In times of uncertainty, we often look to the past for indications of how events may play out over time. As one of the most influential commentators on geopolitics and the global economy, historian Niall Ferguson spoke to our clients about possible lingering effects of the coronavirus pandemic in a virtual Barclays Asia Forum webcast. In this latest instalment of our “3 Point Perspective” series, he shares his views on how the pandemic unfolded, how we got to where we are today, and what the future may hold.
Pandemics have been a recurrent feature of human history, and like financial crises, natural disasters and wars, they change the way we live. However, it is important to view the current pandemic in a historical context. The Black Death in 1340s was an outbreak that killed an estimated third of the world’s population. By current accounts, COVID-19 won’t come anywhere near that level of mortality.
While the death rate of COVID-19 may not rival the extremes of past pandemics, the economic consequences of lockdowns could have the most significant impact. Shutting down large parts of the US, Europe and Asia-Pacific inflicted a massive shock on the world economy, causing governments to step in with unprecedented policy responses that may lead to lingering unintended consequences.
The economy has begun to recover – fairly rapidly – but it will probably slow and level off before it reaches the pre-pandemic height.
One reason is the US savings rate, which has soared during the lockdown period. Many people, concerned about their future employment prospects, have become risk averse and don’t feel comfortable spending. People are also avoiding crowded indoor spaces, such as shopping malls and restaurants, creating another drag on key social and economic activities that likely will persist until a vaccine becomes widely available.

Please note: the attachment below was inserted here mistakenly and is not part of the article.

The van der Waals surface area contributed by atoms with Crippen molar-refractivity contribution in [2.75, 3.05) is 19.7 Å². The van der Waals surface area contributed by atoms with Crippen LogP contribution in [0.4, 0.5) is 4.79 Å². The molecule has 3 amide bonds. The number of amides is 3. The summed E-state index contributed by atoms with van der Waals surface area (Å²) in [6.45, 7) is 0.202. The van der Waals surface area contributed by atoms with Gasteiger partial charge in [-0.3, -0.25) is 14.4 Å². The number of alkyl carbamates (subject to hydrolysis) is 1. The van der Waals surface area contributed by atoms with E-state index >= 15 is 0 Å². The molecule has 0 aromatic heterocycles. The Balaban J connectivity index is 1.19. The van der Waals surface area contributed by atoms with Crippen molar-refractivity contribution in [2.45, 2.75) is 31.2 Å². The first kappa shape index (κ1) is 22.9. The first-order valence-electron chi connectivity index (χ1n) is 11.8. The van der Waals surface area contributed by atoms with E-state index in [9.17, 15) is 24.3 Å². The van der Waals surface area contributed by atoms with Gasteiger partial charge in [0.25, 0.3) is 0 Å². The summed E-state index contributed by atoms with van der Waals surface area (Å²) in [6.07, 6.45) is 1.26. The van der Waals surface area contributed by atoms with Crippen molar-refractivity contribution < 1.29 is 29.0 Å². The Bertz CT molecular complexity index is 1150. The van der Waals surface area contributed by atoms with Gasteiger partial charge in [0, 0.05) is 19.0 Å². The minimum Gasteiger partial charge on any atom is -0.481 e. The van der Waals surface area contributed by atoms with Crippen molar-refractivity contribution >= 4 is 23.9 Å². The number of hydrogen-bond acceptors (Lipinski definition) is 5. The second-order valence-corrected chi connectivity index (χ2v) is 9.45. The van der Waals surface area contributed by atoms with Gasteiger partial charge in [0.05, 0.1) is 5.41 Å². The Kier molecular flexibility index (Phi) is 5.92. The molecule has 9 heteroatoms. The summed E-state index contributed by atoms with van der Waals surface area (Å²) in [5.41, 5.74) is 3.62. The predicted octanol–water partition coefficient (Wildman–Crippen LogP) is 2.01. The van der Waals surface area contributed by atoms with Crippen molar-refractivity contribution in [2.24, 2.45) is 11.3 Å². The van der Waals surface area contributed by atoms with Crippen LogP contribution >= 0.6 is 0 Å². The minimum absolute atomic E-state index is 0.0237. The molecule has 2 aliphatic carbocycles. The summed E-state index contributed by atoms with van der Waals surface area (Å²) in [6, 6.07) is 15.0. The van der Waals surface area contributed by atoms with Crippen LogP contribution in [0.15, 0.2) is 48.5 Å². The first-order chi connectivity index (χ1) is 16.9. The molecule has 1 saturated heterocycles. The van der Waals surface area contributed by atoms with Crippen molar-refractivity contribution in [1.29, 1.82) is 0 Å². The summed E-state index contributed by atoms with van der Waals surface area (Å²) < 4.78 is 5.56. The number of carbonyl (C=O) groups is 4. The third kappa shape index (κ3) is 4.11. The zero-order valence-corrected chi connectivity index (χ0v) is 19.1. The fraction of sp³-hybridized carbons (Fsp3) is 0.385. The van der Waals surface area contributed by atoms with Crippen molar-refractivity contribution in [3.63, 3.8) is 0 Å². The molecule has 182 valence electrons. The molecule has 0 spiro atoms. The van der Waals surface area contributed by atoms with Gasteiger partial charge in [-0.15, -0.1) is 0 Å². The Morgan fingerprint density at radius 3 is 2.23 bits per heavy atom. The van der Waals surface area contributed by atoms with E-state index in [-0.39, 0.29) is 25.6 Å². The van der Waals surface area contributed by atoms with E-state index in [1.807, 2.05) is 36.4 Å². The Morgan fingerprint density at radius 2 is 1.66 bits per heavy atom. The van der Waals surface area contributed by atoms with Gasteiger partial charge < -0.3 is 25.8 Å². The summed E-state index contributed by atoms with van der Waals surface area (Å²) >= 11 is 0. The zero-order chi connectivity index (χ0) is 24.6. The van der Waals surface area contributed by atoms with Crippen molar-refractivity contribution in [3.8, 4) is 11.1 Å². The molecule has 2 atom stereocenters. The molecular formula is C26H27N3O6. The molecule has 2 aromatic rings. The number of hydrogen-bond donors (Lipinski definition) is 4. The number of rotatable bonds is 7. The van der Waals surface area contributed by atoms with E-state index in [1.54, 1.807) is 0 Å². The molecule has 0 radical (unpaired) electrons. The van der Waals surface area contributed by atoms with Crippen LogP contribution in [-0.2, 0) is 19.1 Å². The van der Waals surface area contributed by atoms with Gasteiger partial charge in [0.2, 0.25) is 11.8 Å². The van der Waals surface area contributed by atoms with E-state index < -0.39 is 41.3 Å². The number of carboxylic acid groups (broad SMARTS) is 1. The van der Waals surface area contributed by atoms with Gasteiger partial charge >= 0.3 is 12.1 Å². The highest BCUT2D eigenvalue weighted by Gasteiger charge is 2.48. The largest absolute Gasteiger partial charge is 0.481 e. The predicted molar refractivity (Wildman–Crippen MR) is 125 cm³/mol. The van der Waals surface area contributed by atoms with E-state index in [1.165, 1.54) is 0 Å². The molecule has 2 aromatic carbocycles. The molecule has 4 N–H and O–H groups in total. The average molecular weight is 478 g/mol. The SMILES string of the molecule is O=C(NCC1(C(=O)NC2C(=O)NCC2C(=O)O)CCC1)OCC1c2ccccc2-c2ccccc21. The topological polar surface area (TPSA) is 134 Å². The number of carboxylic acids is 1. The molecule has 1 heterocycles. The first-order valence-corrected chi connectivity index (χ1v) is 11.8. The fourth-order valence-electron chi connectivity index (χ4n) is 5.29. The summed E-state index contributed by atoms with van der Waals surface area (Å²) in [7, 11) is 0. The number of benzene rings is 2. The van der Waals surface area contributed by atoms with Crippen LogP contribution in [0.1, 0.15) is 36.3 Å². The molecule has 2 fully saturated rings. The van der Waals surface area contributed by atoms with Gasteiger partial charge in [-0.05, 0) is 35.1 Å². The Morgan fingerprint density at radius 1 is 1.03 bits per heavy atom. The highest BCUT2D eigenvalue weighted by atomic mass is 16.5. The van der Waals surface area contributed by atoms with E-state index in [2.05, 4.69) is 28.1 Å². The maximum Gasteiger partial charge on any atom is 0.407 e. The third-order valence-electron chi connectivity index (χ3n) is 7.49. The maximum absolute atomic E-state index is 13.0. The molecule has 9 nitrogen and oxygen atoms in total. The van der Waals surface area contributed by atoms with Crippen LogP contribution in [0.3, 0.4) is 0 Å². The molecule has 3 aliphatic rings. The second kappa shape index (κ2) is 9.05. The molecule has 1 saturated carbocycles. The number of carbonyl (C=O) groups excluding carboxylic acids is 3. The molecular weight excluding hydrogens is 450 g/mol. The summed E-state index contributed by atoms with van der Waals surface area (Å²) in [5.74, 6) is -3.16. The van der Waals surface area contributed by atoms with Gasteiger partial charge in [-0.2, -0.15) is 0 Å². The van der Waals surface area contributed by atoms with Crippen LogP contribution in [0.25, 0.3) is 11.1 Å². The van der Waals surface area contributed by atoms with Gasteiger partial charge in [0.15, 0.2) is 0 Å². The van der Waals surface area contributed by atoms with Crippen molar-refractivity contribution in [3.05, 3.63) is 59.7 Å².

In Europe, some countries, including Italy, have very large debts that could become a source of instability. Meanwhile, many Emerging Market economies do not have the luxury of accumulating a large stock of debt without bringing their creditworthiness into question.
Historically, there are three ways out of a large debt burden: countries can grow their way out of it, default on part or all of it, or inflate it away. Regardless of how individual economies and governments react, there will be a pretty serious debt hangover after the pandemic recedes, with more defaults likely to come.
Globalization was declining long before COVID-19. It peaked around 2007, after which the Global Financial Crisis reduced cross-border capital flows and trade.
As China and the US remain on opposite sides on the world’s stage, there is a dawning realization among US corporations that relying on China means depending on a strategic rival of the US. In addition, some European countries are asking themselves if it is smart to rely heavily on China.
Technology has also been trending away from extended supply chains and changes in labor costs around the world have made China less competitive. While the pandemic has drawn attention to problems with existing supply chains, a few countries may be able to benefit from this situation. Vietnam and Indonesia are both potential beneficiaries, but so is Mexico.
When it comes to the decoupling of the US and China economies, it is much more possible than some may believe. Decoupling can happen, and it can happen very quickly if it becomes a strategic imperative.
Ultimately,the COVID-19 outbreak has shone a bright light on several weaknesses in global systems. It is important to use the pandemic as a catalyst to address problems that we haven't thought nearly enough about.